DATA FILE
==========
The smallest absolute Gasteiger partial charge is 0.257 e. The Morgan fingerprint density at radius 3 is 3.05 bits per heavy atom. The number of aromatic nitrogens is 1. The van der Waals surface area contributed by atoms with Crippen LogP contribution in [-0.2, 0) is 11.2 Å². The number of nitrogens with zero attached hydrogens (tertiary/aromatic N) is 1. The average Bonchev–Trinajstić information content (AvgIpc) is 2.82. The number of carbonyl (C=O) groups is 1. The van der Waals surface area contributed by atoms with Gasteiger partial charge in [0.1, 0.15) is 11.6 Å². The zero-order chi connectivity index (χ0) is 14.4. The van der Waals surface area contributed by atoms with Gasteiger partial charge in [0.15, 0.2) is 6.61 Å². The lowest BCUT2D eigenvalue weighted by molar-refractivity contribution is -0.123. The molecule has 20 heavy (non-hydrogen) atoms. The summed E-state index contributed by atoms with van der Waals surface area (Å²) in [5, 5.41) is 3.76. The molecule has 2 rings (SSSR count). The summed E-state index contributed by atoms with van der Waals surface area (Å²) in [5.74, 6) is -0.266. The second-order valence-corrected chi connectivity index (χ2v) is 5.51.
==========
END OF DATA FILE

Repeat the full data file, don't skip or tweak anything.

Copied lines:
The smallest absolute Gasteiger partial charge is 0.257 e. The Morgan fingerprint density at radius 3 is 3.05 bits per heavy atom. The number of aromatic nitrogens is 1. The van der Waals surface area contributed by atoms with Crippen LogP contribution in [-0.2, 0) is 11.2 Å². The number of nitrogens with zero attached hydrogens (tertiary/aromatic N) is 1. The average Bonchev–Trinajstić information content (AvgIpc) is 2.82. The number of carbonyl (C=O) groups is 1. The van der Waals surface area contributed by atoms with Gasteiger partial charge in [0.1, 0.15) is 11.6 Å². The zero-order chi connectivity index (χ0) is 14.4. The van der Waals surface area contributed by atoms with Gasteiger partial charge in [0.15, 0.2) is 6.61 Å². The lowest BCUT2D eigenvalue weighted by molar-refractivity contribution is -0.123. The molecule has 20 heavy (non-hydrogen) atoms. The summed E-state index contributed by atoms with van der Waals surface area (Å²) in [5, 5.41) is 3.76. The molecule has 2 rings (SSSR count). The summed E-state index contributed by atoms with van der Waals surface area (Å²) in [5.74, 6) is -0.266. The second-order valence-corrected chi connectivity index (χ2v) is 5.51.